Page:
The biggest benefit of regular cardio work is a stronger heart. The stronger your heart, the longer you can swim- or perform any other activity for that matter. In other words, the direct benefit of a strong heart is increased endurance. If your heart can supply blood (and thus oxygen) to your muscles more efficiently and for longer periods of time, your entire body will be able to perform better in physical situations which will, in turn, increase strength and stamina.

Target Aquatic Heart Rate

Your heart-rate while swimming or doing water aerobics will be much lower than it is on land, even though you are still receiving the same exercise benefits you would on land. If you’re swimming for cardio, you’ll first need to calculate your water target heart-rate. Remember- it’s NOT the same target heart-rate you’d use for running or jogging. A 13% reduction from your target land heart rate will yield an accurate aquatic target heart rate.

So What Does This Have to Do With Fins?

Here’s the problem. As mentioned earlier, in order to get a proper cardiovascular workout, you need to use a large portion of your body’s total muscle mass when exercising. Over 60% of your body’s total muscle mass is in your legs, so any proper cardio workout must involve heavy use of your legs. When running or jogging, this is easy. You’re already using your legs heavily, so a little bit of arm movement is all you need to maintain your elevated target heart-rate (which is key to a good cardio workout).

When you swim, however, your arms are used heavily for propulsion and the legs are often neglected. Sure, you’re kicking with them, but you’re working your arms far harder than your legs, and this isn’t very good from a cardio standpoint- you want to be using your whole body equally. The thing is, human legs weren’t designed for swimming. They’re extremely inefficient at it. The foot has very little surface area and just isn’t that great at propulsion.

So how can we make our legs work harder and still have enough energy for a solid 20 minute workout? I’m sure you’ve already guessed where I’m going with this: Swim Fins! The title of the site.

Wearing fins does more than make you look funny. They increase the resistance of your kick by adding surface area to your foot. The more resistance, the tougher the workout. And the tougher your legs work the harder your heart works. And it’s this elevated heart rate that, just like exercising any other muscle, makes your heart stronger.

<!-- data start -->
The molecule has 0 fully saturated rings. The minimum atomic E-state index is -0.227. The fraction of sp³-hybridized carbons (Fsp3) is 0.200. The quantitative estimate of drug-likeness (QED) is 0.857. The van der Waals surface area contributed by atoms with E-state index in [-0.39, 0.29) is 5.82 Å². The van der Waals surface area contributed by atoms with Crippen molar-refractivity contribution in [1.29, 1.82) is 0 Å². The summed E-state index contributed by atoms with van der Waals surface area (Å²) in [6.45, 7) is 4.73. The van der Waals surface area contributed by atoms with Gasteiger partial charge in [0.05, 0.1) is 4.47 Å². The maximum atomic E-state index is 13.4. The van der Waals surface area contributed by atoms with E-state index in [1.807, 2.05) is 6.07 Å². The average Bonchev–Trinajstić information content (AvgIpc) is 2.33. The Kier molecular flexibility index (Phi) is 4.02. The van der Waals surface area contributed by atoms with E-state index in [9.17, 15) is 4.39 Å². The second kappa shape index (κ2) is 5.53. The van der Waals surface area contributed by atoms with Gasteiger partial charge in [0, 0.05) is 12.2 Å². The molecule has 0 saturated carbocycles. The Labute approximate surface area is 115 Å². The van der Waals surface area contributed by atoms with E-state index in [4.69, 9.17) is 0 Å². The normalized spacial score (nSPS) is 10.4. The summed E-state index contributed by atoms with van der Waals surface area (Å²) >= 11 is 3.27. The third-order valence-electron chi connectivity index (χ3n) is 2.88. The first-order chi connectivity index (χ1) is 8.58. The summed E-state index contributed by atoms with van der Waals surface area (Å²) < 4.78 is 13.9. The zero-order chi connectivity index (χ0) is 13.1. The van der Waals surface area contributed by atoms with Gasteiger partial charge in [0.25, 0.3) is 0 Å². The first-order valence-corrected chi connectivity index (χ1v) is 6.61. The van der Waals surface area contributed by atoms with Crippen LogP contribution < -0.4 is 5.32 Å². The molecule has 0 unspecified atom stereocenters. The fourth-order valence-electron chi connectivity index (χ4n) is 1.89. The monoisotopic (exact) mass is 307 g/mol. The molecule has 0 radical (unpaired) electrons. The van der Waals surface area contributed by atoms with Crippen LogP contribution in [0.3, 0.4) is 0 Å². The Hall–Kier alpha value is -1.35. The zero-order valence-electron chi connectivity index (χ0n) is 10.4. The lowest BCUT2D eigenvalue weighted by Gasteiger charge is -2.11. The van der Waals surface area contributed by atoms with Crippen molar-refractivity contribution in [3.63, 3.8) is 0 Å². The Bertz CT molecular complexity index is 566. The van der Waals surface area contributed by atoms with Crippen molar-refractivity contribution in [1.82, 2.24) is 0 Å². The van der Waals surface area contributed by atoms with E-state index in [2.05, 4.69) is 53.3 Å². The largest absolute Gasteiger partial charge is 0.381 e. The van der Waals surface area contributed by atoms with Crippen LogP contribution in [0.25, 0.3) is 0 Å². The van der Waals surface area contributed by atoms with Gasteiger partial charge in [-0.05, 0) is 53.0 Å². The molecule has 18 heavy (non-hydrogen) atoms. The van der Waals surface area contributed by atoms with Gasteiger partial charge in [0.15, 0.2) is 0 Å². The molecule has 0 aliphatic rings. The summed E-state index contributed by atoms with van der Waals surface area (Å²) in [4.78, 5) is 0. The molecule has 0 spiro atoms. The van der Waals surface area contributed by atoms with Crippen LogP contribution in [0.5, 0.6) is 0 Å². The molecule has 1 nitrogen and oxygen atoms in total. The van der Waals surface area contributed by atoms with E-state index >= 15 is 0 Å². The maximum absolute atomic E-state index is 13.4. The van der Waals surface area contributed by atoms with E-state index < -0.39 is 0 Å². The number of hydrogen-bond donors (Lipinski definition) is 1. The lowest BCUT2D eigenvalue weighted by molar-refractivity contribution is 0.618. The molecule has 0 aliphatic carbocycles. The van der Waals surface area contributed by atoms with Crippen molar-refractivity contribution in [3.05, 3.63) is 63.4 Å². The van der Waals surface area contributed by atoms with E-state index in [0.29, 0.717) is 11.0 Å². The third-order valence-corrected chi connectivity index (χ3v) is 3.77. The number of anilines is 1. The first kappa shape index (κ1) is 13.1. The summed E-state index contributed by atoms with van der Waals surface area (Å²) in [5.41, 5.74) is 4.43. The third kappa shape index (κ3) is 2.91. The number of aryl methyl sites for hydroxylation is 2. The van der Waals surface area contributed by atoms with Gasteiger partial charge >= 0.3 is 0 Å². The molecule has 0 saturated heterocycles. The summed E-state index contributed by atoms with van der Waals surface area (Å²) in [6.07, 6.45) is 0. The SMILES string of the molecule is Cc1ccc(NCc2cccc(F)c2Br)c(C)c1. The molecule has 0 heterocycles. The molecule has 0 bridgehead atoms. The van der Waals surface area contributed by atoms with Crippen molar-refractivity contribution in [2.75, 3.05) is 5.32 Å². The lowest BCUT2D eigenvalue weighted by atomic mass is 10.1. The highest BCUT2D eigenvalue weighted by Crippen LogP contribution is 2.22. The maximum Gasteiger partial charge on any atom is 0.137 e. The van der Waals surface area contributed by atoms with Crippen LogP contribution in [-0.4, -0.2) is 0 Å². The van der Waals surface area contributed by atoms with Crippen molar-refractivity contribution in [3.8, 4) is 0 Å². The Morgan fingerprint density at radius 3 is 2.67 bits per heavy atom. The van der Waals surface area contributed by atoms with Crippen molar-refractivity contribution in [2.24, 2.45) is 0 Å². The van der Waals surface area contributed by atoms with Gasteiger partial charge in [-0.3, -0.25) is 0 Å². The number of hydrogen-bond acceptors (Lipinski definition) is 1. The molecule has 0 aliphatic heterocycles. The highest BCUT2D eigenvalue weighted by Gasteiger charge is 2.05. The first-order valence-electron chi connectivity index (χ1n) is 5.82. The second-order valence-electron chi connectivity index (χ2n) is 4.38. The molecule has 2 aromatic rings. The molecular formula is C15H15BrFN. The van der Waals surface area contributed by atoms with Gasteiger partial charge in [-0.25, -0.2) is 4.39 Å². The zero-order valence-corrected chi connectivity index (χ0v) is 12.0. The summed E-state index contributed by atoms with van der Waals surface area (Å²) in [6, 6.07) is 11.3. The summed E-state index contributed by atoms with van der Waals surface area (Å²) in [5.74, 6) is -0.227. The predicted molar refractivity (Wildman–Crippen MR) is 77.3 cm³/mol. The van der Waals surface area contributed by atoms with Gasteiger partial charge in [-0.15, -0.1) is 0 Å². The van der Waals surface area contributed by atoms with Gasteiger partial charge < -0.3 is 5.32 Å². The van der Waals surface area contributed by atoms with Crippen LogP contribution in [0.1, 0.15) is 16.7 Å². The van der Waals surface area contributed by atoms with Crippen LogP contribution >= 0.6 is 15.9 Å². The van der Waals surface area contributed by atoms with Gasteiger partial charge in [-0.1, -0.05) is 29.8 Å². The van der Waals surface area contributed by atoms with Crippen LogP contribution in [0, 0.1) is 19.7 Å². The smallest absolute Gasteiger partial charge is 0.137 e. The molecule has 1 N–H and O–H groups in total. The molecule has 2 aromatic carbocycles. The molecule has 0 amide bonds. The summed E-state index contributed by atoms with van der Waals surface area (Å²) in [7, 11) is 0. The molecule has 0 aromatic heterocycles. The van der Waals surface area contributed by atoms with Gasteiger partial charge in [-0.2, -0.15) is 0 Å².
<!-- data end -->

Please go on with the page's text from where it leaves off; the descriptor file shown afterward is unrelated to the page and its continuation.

Looking for a change of pace? You can also get a good cardio workout by treading water in fins, and tone your legs nicely while you’re at it!

Cardio For Weight Loss

Weight loss has been directly linked to an elevated heart rate. Although losing weight and burning calories is actually the result of higher levels of oxygen consumption, the heart is responsible for delivering that oxygen throughout your body.

When your muscles demand more oxygen (because you’re swimming, exercising, or running from a man in a hockey mask with a chain saw), your heart rate increases to meet the demand. Since it’s much easier to measure your heart rate than it is to measure your oxygen consumption, we’ll use heart-rate as an indicator of calories burned, even though oxygen usage is technically correct.

As explained above, using fins lets you exercise more muscle mass at a higher level for longer periods of time. And the more muscle mass you work, the more oxygen you use, and the more calories you burn. In short, you burn more calories because you’re able to work harder, with less fatigue.

As a bonus for those trying to slim down, calorie consumption doesn’t end when your workout does- you burn additional calories during the recovery period as well since your metabolism is still elevated for several hours afterwards. You also burn more calories simply by having muscle. Muscles burn calories even when your body is at rest- so once you build them, they’ll continue helping you lose weight for the rest of your life.

For Stroke & Technique Improvement

Many fins are positively buoyant. In other words, they float. That means that when you swim with them, the fins will keep your legs higher in the water encouraging a higher overall body position making you a more proficient swimmer.